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Highlights from “The Most Ambitious Environmental Lawsuit Ever” in The New York Times Magazine

Monday, October 6th, 2014

Whitehall Canal, in the Barataria-Terrebonne estuary.Jeff Riedel@NYT“The idea of making the industry live up to its legal responsibility is not going to die.”John M. Barry

Yesterday, Sunday, Oct. 6, The New York Times Magazine published a cover story titled “Waterworld: The Most Ambitious Environmental Lawsuit Ever.” Aside from the cover of Time, a story does not get much more prominent coverage than a cover article in the magazine of The New York Times. Nathaniel Rich, who has written intelligently and sensitively about New Orleans (see here and here), now gives an overview of the environmental reasons why the Southeast Louisiana Flood Protection Authority–East (SLFPA-E) last July filed a suit against nearly 100 oil and gas corporations for failing to honor the terms of their licenses to do business in the wetlands of Louisiana and have caused catastrophic environmental damage to the state’s land. Rich also profiles the leader of that lawsuit, author and environmental activist John M. Barry, who was until recently the vice president of SLFPA-E, and the unprecedented efforts of Louisiana Governor Bobby Jindal, with the help of compliant or fearful legislators, to kill the lawsuit in the state legislature rather than let it work its way through the courts.

Read All About It—And Restore Louisiana Now

Following are some highlights from “Waterworld.” We hope you will forward this post, or the article itself, and also check out John Barry’s new foundation, Restore Louisiana Now. We also urge you to join us in pressing the Jindal administration and the Louisiana state representatives to support efforts to make the oil and gas industry pay for the damage it has done and to restore the critical wetlands that act as a buffer against hurricane storm surge. Scientists say about every 2.5 square miles of wetlands absorbs a foot of storm surge. The oil and gas industry has already conceded responsibility for 36 percent of land loss—but they have not paid for damages. Jindal’s plan, apparently, is to let industry off the hook and to let the Coastal Master Plan for restoration to fall on the taxpayers—a curious position for an anti-tax politician.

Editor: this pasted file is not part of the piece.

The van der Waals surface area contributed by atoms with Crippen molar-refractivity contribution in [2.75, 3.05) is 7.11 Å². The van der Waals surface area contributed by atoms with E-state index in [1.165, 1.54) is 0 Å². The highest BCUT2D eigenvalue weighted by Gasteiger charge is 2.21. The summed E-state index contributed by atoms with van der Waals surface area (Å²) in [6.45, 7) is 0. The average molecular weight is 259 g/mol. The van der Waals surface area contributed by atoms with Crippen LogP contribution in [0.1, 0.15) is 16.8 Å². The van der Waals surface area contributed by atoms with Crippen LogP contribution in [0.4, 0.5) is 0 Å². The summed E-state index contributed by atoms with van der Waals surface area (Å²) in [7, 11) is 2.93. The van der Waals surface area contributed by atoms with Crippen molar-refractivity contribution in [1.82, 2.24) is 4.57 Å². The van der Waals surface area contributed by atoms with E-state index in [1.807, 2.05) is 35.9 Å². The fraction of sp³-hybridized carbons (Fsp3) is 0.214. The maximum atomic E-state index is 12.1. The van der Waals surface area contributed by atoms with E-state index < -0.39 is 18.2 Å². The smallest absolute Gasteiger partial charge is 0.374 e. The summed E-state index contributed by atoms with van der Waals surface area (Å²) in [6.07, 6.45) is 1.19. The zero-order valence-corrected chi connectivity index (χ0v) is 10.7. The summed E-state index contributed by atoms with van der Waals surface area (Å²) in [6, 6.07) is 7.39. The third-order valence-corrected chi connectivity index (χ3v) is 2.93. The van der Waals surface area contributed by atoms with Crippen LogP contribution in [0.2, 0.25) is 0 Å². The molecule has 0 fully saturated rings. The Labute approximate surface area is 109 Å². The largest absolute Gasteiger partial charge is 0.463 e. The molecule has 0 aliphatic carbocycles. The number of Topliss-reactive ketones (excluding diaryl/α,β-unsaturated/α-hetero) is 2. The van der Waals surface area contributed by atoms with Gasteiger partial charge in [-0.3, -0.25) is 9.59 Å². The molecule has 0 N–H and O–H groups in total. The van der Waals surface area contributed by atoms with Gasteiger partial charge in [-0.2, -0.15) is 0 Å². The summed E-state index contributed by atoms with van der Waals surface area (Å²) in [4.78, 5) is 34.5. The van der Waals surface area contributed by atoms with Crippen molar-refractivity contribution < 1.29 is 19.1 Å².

This politically ambitious governor, who imagines he has a chance at becoming president of the United States, continues in his efforts to bend the Southeast Louisiana Flood Protection Authority–East (intended to be politically independent) to his will. The lawsuit’s attorney has requested that a federal judge rule on the constitutionality of a controversial bill, pushed for and eagerly signed by Jindal, that would kill the lawsuit. The judge will hear that motion, along with motions filed by oil companies to dismiss the suit, on Nov. 12.

From “Waterworld: The Most Ambitious Environmental Lawsuit Ever”

Each hour, Louisiana loses about a football field’s worth of land. Each day, the state loses nearly the accumulated acreage of every football stadium in the N.F.L. Were this rate of land loss applied to New York, Central Park would disappear in a month. Manhattan would vanish within a year and a half. The last of Brooklyn would dissolve four years later. New Yorkers would notice this kind of land loss. The world would notice this kind of land loss. But the hemorrhaging of Louisiana’s coastal wetlands has gone largely unremarked upon beyond state borders. This is surprising, because the wetlands, apart from their unique ecological significance and astounding beauty, buffer the impact of hurricanes that threaten not just New Orleans but also the port of South Louisiana, the nation’s largest; just under 10 percent of the country’s oil reserves; a quarter of its natural-gas supply; a fifth of its oil-refining capacity; and the gateway to its internal waterway system. The attenuation of Louisiana, like any environmental disaster carried beyond a certain point, is a national-security threat.